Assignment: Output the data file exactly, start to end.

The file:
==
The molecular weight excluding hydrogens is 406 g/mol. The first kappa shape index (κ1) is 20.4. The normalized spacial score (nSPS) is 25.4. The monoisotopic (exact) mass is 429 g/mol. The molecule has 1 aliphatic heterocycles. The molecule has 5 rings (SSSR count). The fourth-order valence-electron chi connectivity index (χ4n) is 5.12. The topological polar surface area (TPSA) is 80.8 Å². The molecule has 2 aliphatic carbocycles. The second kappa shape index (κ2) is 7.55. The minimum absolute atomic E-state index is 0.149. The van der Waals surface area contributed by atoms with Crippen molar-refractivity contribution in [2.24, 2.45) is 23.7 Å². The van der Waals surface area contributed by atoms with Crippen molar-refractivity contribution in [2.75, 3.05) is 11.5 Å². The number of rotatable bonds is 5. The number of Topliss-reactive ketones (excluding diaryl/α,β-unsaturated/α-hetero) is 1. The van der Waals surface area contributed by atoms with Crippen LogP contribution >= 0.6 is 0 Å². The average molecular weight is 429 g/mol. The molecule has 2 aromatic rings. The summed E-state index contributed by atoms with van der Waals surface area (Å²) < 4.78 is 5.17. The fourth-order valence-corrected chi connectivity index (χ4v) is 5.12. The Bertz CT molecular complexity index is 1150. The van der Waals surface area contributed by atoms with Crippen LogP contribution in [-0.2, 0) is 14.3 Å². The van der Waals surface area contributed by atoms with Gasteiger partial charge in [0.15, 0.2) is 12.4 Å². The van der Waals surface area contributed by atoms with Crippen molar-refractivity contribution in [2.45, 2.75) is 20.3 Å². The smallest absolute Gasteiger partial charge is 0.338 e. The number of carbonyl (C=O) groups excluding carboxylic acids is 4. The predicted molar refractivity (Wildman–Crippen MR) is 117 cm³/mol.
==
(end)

The molecular weight excluding hydrogens is 406 g/mol. The first kappa shape index (κ1) is 20.4. The normalized spacial score (nSPS) is 25.4. The monoisotopic (exact) mass is 429 g/mol. The molecule has 1 aliphatic heterocycles. The molecule has 5 rings (SSSR count). The fourth-order valence-electron chi connectivity index (χ4n) is 5.12. The topological polar surface area (TPSA) is 80.8 Å². The molecule has 2 aliphatic carbocycles. The second kappa shape index (κ2) is 7.55. The minimum absolute atomic E-state index is 0.149. The van der Waals surface area contributed by atoms with Crippen molar-refractivity contribution in [2.24, 2.45) is 23.7 Å². The van der Waals surface area contributed by atoms with Crippen molar-refractivity contribution in [2.75, 3.05) is 11.5 Å². The number of rotatable bonds is 5. The number of Topliss-reactive ketones (excluding diaryl/α,β-unsaturated/α-hetero) is 1. The van der Waals surface area contributed by atoms with Crippen LogP contribution >= 0.6 is 0 Å². The average molecular weight is 429 g/mol. The molecule has 2 aromatic rings. The summed E-state index contributed by atoms with van der Waals surface area (Å²) < 4.78 is 5.17. The fourth-order valence-corrected chi connectivity index (χ4v) is 5.12. The Bertz CT molecular complexity index is 1150. The van der Waals surface area contributed by atoms with Crippen LogP contribution in [-0.2, 0) is 14.3 Å². The van der Waals surface area contributed by atoms with Gasteiger partial charge in [0.15, 0.2) is 12.4 Å². The van der Waals surface area contributed by atoms with Crippen molar-refractivity contribution in [2.45, 2.75) is 20.3 Å². The smallest absolute Gasteiger partial charge is 0.338 e. The number of carbonyl (C=O) groups excluding carboxylic acids is 4. The predicted molar refractivity (Wildman–Crippen MR) is 117 cm³/mol.